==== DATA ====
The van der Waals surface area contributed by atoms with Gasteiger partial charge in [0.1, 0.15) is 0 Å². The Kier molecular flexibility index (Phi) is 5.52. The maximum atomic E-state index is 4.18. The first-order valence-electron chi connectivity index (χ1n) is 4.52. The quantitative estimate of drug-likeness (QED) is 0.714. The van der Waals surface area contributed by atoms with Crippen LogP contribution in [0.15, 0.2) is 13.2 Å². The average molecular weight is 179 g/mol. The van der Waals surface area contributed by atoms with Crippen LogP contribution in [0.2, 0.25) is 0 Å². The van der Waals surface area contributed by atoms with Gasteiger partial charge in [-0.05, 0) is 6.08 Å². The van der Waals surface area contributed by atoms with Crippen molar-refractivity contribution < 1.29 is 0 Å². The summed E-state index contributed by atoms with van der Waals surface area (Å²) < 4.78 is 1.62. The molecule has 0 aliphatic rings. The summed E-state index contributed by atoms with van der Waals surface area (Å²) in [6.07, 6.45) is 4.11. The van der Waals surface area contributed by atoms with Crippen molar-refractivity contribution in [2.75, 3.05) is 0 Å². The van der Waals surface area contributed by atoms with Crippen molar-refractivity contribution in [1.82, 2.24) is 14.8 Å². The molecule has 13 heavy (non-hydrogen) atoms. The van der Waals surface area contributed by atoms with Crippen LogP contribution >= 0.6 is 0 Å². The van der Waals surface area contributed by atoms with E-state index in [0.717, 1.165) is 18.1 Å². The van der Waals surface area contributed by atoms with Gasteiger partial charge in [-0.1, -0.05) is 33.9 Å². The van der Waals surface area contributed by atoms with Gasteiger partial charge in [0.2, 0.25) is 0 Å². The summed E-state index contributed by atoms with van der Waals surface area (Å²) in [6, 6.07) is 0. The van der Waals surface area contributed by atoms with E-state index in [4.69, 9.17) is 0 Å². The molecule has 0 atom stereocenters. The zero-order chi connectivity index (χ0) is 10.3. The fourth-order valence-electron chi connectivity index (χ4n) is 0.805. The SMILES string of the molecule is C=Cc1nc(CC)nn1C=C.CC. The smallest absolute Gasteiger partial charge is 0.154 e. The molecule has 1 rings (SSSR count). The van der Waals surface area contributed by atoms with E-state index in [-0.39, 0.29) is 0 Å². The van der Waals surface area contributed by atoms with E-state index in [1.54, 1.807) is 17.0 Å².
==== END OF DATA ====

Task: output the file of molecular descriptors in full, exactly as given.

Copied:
The van der Waals surface area contributed by atoms with Gasteiger partial charge in [0.1, 0.15) is 0 Å². The Kier molecular flexibility index (Phi) is 5.52. The maximum atomic E-state index is 4.18. The first-order valence-electron chi connectivity index (χ1n) is 4.52. The quantitative estimate of drug-likeness (QED) is 0.714. The van der Waals surface area contributed by atoms with Crippen LogP contribution in [0.15, 0.2) is 13.2 Å². The average molecular weight is 179 g/mol. The van der Waals surface area contributed by atoms with Crippen LogP contribution in [0.2, 0.25) is 0 Å². The van der Waals surface area contributed by atoms with Gasteiger partial charge in [-0.05, 0) is 6.08 Å². The van der Waals surface area contributed by atoms with Crippen molar-refractivity contribution < 1.29 is 0 Å². The summed E-state index contributed by atoms with van der Waals surface area (Å²) < 4.78 is 1.62. The molecule has 0 aliphatic rings. The summed E-state index contributed by atoms with van der Waals surface area (Å²) in [6.07, 6.45) is 4.11. The van der Waals surface area contributed by atoms with Crippen molar-refractivity contribution in [2.75, 3.05) is 0 Å². The van der Waals surface area contributed by atoms with Crippen molar-refractivity contribution in [1.82, 2.24) is 14.8 Å². The molecule has 13 heavy (non-hydrogen) atoms. The van der Waals surface area contributed by atoms with Crippen LogP contribution >= 0.6 is 0 Å². The van der Waals surface area contributed by atoms with E-state index in [0.717, 1.165) is 18.1 Å². The van der Waals surface area contributed by atoms with Gasteiger partial charge in [-0.1, -0.05) is 33.9 Å². The van der Waals surface area contributed by atoms with Gasteiger partial charge in [0.2, 0.25) is 0 Å². The summed E-state index contributed by atoms with van der Waals surface area (Å²) in [6, 6.07) is 0. The van der Waals surface area contributed by atoms with E-state index in [4.69, 9.17) is 0 Å². The molecule has 0 atom stereocenters. The zero-order chi connectivity index (χ0) is 10.3. The fourth-order valence-electron chi connectivity index (χ4n) is 0.805. The SMILES string of the molecule is C=Cc1nc(CC)nn1C=C.CC. The smallest absolute Gasteiger partial charge is 0.154 e. The molecule has 1 rings (SSSR count). The van der Waals surface area contributed by atoms with E-state index in [-0.39, 0.29) is 0 Å². The van der Waals surface area contributed by atoms with E-state index in [1.54, 1.807) is 17.0 Å².